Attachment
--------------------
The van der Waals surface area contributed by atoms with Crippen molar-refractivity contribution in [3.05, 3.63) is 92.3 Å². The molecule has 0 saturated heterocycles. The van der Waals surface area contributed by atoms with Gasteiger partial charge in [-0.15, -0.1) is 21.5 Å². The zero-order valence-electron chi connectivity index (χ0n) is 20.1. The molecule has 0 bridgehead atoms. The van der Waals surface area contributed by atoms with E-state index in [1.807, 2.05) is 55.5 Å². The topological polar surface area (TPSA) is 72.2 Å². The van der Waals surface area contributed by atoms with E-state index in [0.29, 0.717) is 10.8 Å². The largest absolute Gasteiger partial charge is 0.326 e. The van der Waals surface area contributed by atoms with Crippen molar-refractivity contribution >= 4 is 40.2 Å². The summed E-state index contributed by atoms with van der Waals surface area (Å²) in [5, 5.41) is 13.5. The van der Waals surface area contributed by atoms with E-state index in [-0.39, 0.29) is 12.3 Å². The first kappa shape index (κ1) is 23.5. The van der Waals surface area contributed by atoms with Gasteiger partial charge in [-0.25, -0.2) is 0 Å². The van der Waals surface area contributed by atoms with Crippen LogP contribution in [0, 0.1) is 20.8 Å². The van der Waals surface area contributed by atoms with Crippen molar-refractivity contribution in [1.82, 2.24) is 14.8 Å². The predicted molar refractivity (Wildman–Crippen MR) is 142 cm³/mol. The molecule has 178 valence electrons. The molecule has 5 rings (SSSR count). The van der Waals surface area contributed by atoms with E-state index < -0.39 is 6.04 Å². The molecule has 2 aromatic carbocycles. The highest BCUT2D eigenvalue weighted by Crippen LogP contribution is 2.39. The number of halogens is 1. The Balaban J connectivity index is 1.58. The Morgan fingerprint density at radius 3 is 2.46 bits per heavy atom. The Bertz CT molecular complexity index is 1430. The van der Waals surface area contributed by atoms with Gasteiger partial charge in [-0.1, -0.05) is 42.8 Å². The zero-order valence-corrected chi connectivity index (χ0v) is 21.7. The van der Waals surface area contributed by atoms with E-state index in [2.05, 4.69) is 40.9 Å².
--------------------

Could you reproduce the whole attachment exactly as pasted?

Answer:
The van der Waals surface area contributed by atoms with Crippen molar-refractivity contribution in [3.05, 3.63) is 92.3 Å². The molecule has 0 saturated heterocycles. The van der Waals surface area contributed by atoms with Gasteiger partial charge in [-0.15, -0.1) is 21.5 Å². The zero-order valence-electron chi connectivity index (χ0n) is 20.1. The molecule has 0 bridgehead atoms. The van der Waals surface area contributed by atoms with E-state index in [1.807, 2.05) is 55.5 Å². The topological polar surface area (TPSA) is 72.2 Å². The van der Waals surface area contributed by atoms with E-state index in [0.29, 0.717) is 10.8 Å². The largest absolute Gasteiger partial charge is 0.326 e. The van der Waals surface area contributed by atoms with Crippen molar-refractivity contribution >= 4 is 40.2 Å². The summed E-state index contributed by atoms with van der Waals surface area (Å²) in [5, 5.41) is 13.5. The van der Waals surface area contributed by atoms with E-state index in [-0.39, 0.29) is 12.3 Å². The first kappa shape index (κ1) is 23.5. The van der Waals surface area contributed by atoms with Gasteiger partial charge in [-0.25, -0.2) is 0 Å². The van der Waals surface area contributed by atoms with Crippen LogP contribution in [0, 0.1) is 20.8 Å². The van der Waals surface area contributed by atoms with Crippen molar-refractivity contribution in [1.82, 2.24) is 14.8 Å². The predicted molar refractivity (Wildman–Crippen MR) is 142 cm³/mol. The molecule has 178 valence electrons. The molecule has 5 rings (SSSR count). The van der Waals surface area contributed by atoms with E-state index < -0.39 is 6.04 Å². The molecule has 2 aromatic carbocycles. The highest BCUT2D eigenvalue weighted by Crippen LogP contribution is 2.39. The number of halogens is 1. The Balaban J connectivity index is 1.58. The Morgan fingerprint density at radius 3 is 2.46 bits per heavy atom. The Bertz CT molecular complexity index is 1430. The van der Waals surface area contributed by atoms with Gasteiger partial charge in [-0.1, -0.05) is 42.8 Å². The zero-order valence-corrected chi connectivity index (χ0v) is 21.7. The van der Waals surface area contributed by atoms with E-state index in [2.05, 4.69) is 40.9 Å².